Lufthansa CEO tours crash area after disclosure of pilot’s depression
FRANKFURT, Germany — Deutsche Lufthansa Chief Executive Officer Carsten Spohr returned to the scene of the carrier’s worst-ever crash, a day after disclosing that the pilot blamed for the deaths revealed in 2009 that he was fighting depression.
Spohr and Thomas Winkelmann, CEO of the Germanwings discount arm that operated the flight on which 150 people died, traveled to Seyne-les-Alpes, the French town nearest the crash site, before continuing to the village of Le Vernet to meet with rescue workers, volunteers and local politicians.
“We are learning more every day about the cause of the accident, but it will take a long, long time for every one of us to understand how this could happen,” Spohr said at Le Vernet, where a memorial to the dead has been erected. “It was very important for all of us to come here today and mourn.”
The two executives will later travel to Marseille, where Lufthansa has established a bereavement assistance center, to meet with relatives and friends of the victims, before flying to the German town of Haltern am See, near Dortmund, to attend a memorial service for high-school students among those killed.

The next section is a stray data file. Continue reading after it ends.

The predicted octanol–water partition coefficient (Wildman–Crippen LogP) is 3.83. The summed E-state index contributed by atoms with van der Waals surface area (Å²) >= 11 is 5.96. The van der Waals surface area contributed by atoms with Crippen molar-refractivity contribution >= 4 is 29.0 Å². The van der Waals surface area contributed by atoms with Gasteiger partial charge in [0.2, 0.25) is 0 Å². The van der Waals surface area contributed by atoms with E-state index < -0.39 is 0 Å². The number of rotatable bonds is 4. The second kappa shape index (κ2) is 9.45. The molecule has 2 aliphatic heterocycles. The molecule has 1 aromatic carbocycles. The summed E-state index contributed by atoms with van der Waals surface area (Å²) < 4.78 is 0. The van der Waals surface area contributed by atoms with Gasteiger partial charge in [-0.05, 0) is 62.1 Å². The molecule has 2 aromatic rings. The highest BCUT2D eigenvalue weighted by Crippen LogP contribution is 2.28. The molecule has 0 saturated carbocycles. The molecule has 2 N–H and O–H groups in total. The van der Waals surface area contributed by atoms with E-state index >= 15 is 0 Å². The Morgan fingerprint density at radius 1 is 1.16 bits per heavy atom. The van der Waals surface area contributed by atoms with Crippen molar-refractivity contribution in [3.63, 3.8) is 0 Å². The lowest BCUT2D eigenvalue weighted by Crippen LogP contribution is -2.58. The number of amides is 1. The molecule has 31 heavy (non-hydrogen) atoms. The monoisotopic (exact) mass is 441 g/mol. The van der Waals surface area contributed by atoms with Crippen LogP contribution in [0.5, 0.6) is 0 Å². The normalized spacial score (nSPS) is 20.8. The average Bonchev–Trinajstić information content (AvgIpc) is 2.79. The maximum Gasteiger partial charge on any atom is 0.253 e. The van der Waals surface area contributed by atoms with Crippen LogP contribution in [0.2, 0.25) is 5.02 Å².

“We don’t only help this week; we want to help as long as help is needed. That’s my promise,” Spohr said in a brief address in Le Vernet before he and Winkelmann walked off without answering questions from the media. The two men were visited the area for the second time since the crash.
Lufthansa revealed Tuesday that first officer Andreas Lubitz — who investigators say deliberately guided the Germanwings Airbus A320 into a mountain — informed the company’s flight training school as long ago as 2009 that he had suffered a bout of “severe depression.” Prosecutors said Monday he’d also been treated for “suicidal tendencies.”
Still, Lufthansa said that the pilot twice passed medical examinations, required to attend the flight school, performed by licensed aeromedical examiners at its main base in Frankfurt.
Allianz SE, the carrier’s lead insurer, said Wednesday that companies providing cover to Lufthansa have set aside $300 million to fund claims from victims’ families, costs for the lost jet and expenses for supporting the investigation.
Lufthansa on Tuesday canceled planned celebrations of its 60th anniversary in the wake of last week’s tragedy, and will instead broadcast a memorial service to be held at Cologne Cathedral on April 17.
© 2015, Bloomberg News
You may be interested
Costa Rica unemployment rate drops to 19%The Tico Times - March 4, 2021
Unemployment in Costa Rica fell to 19.1% in the moving quarter from November to January. This maintained a downward trend…
Throwback Thursday: 2006 Arenal Volcano lava flowsThe Tico Times - March 4, 2021
Arenal Volcano's July 1968 eruption destroyed three small villages, killed 87 people and wiped out 232 square kilometers of crops…
MOPT warns of higher traffic accidents as measures are easedAlejandro Zúñiga - March 4, 2021
The Public Works and Transport Ministry (MOPT) is reminding drivers to follow the rules of the road when traveling this…